conditional discharge) the suspension of your license will be extended by at least three months.
Even if your license is now valid and you are convicted of DWLS/R, your license will be
re-suspended for at least 3 months.
Speeding Offenses in Yorkville, Illinois
Normally, speeding is a petty offense. Like with most traffic offenses in Yorkville, court
supervision is an option with a fine and possible traffic school (traffic school is mandatory for
offenders under 21). If, however, you are speeding more than 25 miles per hour over the posted
speed limit, your case is a misdemeanor. Additionally, depending on where you are speeding,
other mandatory consequences may apply.
Speeding 26 to 34 mph over the posted speed limit:
A recent change in the law makes it a Class B misdemeanor if you are speeding in this range.
Furthermore, the law does not allow a sentence of court supervision, so speeding 26-24 over
the limit is a mandatory misdemeanor conviction. That means a plea or finding of guilty will
result in a conviction that will appear both on your driving record and on your criminal record.
Depending on your driving record, it may be possible to get the charge reduced to a petty
Speeding 35+ mph over the posted speed limit:
A Class A misdemeanor. Like speeding 26-34 over the limit, court supervision is not an option. If
you plead guilty or are found guilty it will result in a conviction on your driving and criminal
Speeding in a Yorkville School Zone:
Although this offense is still a Petty Offense, conviction is mandatory, as is a $250 minimum
fine. The only way to avoid these consequences is for the prosecutor to amend the charge.
Speeding in a Construction Zone:
A Petty Offense, this offense includes a mandatory minimum fine of $375. Two violations within
two years results in an automatic 90 day suspension of driving privileges.
Reckless Driving in Illinois
It is a common misconception that anyone act will constitute reckless driving, such as driving at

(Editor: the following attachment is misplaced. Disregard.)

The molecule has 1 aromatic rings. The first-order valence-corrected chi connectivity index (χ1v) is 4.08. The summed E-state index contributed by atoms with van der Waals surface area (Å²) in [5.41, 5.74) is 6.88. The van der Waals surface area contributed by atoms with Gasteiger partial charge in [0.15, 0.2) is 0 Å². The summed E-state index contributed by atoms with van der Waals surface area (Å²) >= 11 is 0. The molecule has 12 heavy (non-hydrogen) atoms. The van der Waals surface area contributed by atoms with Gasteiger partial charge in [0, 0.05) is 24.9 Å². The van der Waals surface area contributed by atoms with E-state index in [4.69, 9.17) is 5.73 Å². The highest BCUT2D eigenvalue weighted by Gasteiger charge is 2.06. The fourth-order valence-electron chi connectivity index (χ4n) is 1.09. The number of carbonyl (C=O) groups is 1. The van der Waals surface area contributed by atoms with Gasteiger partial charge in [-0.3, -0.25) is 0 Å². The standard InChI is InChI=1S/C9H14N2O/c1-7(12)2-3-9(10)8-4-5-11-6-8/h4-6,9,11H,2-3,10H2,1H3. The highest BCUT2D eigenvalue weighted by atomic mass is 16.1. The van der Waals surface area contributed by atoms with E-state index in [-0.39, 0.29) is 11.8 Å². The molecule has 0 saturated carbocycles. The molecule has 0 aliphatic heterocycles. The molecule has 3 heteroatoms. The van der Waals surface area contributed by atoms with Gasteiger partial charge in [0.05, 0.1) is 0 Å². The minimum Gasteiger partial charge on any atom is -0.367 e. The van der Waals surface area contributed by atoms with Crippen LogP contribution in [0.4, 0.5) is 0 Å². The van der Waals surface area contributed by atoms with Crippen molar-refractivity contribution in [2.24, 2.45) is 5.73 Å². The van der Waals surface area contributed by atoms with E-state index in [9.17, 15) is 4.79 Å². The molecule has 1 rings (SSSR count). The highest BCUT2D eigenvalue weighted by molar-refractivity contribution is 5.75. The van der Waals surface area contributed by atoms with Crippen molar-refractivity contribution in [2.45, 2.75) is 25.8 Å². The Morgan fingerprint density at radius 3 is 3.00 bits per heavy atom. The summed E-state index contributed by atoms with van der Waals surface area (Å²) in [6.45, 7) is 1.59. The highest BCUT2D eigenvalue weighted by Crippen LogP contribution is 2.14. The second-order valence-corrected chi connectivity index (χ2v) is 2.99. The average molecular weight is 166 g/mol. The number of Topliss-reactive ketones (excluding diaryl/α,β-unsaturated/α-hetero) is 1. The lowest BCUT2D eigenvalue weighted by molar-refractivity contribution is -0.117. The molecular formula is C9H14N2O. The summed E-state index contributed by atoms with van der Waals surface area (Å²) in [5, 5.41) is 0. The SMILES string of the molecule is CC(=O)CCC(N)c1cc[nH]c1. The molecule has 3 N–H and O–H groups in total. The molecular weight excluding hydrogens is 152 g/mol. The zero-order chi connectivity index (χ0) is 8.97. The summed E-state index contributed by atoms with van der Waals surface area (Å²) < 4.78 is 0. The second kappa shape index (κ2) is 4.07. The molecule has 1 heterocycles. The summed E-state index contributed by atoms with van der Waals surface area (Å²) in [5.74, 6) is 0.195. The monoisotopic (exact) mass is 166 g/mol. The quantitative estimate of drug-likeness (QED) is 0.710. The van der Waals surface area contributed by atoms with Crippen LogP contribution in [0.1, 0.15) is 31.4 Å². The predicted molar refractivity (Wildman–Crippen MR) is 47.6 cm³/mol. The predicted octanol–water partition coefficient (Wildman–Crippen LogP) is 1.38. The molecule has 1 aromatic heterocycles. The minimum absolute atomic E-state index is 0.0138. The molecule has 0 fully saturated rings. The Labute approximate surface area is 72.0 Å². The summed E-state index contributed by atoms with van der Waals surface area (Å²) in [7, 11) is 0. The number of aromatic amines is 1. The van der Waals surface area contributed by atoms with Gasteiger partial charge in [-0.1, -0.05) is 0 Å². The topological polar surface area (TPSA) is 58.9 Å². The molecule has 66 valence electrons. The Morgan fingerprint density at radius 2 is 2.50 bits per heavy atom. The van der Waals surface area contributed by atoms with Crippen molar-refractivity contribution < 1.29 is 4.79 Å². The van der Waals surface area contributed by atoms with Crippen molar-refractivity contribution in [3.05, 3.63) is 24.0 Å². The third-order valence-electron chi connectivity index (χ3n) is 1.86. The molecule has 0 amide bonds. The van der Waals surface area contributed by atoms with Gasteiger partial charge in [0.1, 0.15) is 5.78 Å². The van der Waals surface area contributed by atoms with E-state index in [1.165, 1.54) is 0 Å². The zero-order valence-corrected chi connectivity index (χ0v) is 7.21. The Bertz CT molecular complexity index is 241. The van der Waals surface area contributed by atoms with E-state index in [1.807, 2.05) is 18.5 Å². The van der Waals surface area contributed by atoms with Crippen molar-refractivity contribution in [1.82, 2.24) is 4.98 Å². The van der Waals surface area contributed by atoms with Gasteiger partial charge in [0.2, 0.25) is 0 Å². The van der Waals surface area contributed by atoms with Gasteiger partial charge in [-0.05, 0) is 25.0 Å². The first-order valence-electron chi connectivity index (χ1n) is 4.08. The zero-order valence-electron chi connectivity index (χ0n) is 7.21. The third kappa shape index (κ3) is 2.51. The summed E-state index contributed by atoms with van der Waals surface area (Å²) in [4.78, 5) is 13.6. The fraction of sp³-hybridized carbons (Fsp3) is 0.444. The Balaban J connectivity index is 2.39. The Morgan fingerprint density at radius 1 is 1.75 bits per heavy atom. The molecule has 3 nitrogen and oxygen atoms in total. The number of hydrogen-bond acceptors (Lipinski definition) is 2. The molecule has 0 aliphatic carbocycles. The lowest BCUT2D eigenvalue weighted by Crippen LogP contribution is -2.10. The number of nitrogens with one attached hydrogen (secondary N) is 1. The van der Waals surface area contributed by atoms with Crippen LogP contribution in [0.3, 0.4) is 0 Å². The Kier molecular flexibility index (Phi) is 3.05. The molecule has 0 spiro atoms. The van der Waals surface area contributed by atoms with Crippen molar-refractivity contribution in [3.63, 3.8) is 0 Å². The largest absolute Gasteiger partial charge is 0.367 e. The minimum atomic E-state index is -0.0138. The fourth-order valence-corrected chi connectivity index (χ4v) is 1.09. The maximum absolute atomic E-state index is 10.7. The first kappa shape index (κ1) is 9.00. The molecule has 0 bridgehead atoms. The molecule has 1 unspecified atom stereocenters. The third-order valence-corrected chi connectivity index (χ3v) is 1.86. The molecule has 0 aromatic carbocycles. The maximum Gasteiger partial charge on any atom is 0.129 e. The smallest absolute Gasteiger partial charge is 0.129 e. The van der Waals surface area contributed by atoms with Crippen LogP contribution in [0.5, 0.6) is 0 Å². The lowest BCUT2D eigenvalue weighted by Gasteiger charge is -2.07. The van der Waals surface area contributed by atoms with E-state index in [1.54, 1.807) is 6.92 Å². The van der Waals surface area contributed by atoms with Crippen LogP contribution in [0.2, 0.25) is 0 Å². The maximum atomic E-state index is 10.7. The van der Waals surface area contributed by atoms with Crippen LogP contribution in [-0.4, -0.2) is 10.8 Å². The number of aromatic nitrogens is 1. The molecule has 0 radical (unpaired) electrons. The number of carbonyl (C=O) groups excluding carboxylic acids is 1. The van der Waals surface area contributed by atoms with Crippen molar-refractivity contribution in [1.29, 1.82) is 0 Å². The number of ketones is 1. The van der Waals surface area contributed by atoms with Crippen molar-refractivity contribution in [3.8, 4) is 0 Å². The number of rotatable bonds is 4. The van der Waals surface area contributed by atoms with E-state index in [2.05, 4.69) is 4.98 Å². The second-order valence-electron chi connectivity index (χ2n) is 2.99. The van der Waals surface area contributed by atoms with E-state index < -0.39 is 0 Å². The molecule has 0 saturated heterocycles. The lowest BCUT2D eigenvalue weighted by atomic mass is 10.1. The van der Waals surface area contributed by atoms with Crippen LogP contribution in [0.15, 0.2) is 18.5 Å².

an extremely high rate of speed. Reckless driving is when a person drives with a total disregard
for the safety of persons or property.
Reckless driving is a Class A misdemeanor in most cases. If an accident occurred in which
anyone was seriously injured it can be charged as a Class 4 Felony. Additionally, multiple
convictions can result in revocation of your driving privileges.
Fleeing & Eluding a Police Officer
A Class A Misdemeanor, punishable by a maximum possible penalty of one year in jail and/or a
$2500 fine. Any conviction will result in automatic revocation of driving privileges, although
supervision is a possible sentencing option. For more information about sentencing, please see
the Criminal Law page.
Aggravated Fleeing & Eluding a Police Officer
A first offense is a Class 4 Felony; a second or subsequent offense is a Class 3 Felony. Court
supervision is not a possible sentence in felony cases, so pleading guilty or being found guilty
will result in the automatic revocation of your driving privileges.
Fleeing and eluding a police officer becomes “aggravated,” and therefore a felony, when any of
the following occurs while the offender is fleeing and eluding:
● The vehicle was, at any time, traveling 21 miles or more over the posted speed;
● bodily harm caused to any individual;
● Property damage in excess of $300;
● offender disobeyed two or more traffic control devices; or
the vehicle involved had a registration plate that was altered or concealed.
Passing a School Bus
A Petty Offense, a conviction is mandatory and will result in an automatic suspension of your
driving privileges. The only way to avoid the conviction and suspension of driving privileges is
for the charge is amended by the prosecutor.
Depending on if this is your first or second+ offense, the length of the suspension will vary:
● Suspension of driving privileges for first-time offender is for three months.
● Suspension of driving privileges for 2nd or subsequent offense is for five years.
● Also subject to minimum fine of $150 for first offense, $500 for second offense.
Leaving the Scene of an Accident
A Class A misdemeanor. If the accident involved a death or personal injury the charge is a
Class 4 Felony.
Furthermore, if the accident involved a death or personal injury a conviction is mandatory will
result in automatic revocation of driving privileges.
Street Racing in Illinois
A first offense of Street Racing is a Class A Misdemeanor; the minimum possible fine is $250. A
second offense is a Class 4 Felony; the minimum possible fine is $500, plus court costs. Any
conviction will result in automatic revocation of driving privileges.
Driving without a valid driver’s license is a Class B misdemeanor. A single violation can cause
your driving privileges to be suspended, even if you have never had a license, increasing
possible penalties for any future driving offenses.